Dan Wilde, ‘To think we started at the bottom…’, Moving Gallery, Newcastle upon Tyne 16-30 April 2010
‘To think we started at the bottom…’ is an intelligent collection of prints which aims to uncover the critical potential of modernist promotional material. Often bathetic and always deliberately deadpan, Dan Wilde’s appropriation of defunct advertising brochures is a backward glance at the then progressive materials made available during the late 1900s.
Although somewhat mundane when compared with the century’s epic political achievements, the invention of products such as steel, glass, polystyrene and bitumen were essential in establishing the premise of a ‘Modern’ utopian society. Following the infrastructural advances of the Industrial Revolution, the use of newly developed industrial materials also required persuasive publicity material. It is this aspect that Wilde chooses to study for this, his first solo exhibition at Newcastle’s Moving Gallery.
Examining materials synonymous with construction and habitual modernity, Wilde presents a new series of silkscreen and photo-polymer prints which adapt advertisements from 1960s British architecture magazines. The artist’s alterations to these sources, always induced by a process of elimination, expose a paradoxical process where art is created through the removal of detail and historical context.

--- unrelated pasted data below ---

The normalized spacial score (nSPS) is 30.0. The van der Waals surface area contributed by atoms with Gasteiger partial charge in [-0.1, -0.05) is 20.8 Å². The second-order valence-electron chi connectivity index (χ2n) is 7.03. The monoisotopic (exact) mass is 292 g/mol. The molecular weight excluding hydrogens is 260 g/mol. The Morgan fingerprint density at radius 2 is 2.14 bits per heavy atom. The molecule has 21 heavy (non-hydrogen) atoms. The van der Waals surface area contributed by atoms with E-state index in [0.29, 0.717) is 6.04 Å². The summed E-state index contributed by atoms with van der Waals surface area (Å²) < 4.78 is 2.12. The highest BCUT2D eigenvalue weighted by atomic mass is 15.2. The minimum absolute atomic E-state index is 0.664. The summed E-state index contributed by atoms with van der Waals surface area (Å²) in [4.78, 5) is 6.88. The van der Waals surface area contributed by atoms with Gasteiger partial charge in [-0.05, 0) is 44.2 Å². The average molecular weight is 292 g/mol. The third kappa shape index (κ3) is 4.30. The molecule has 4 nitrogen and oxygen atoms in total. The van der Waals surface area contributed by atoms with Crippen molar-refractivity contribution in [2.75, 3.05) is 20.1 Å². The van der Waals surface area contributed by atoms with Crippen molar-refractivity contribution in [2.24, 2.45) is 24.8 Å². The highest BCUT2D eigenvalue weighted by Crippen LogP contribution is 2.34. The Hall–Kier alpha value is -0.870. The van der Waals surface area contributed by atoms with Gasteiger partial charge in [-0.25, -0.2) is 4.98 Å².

Ambiguous imagery and claims such as ‘experience counts’ are orphaned from their original commercial assignment and in turn become part of a wry, visual commentary on Modernism’s struggles and failings. Despite being freed from their original purpose, these pictorial fragments remain bold and immediate. Conflating the optical clarity of advertising with a compelling conceptual complexity, they proffer an alternative intellectual interaction with a very problematic term.
In A Joy Forever, for example, Wilde coyly asserts the absurdity of modernist ambitions by presenting an amusing adaption of an advertisement for polystyrene roofing tiles. An image of an attractive young woman, brandishing the tiles in a somewhat provocative manner, is accompanied by the phrase ‘a joy forever.’ The tone is mildly sardonic and invariably questions the propitious assertions of a pedestrian architectural innovation.
Sincerely developed ‘with the future in mind’, these familiar commodities, once symbolic of progress and change, continue to structure today’s architectural spaces. So although the fetishisation of an everyday industrial product seems anomalous, and even absurd; Wilde’s astute enquiries also remind us that these banal, material innovations have shaped the aesthetic of the world we inhabit.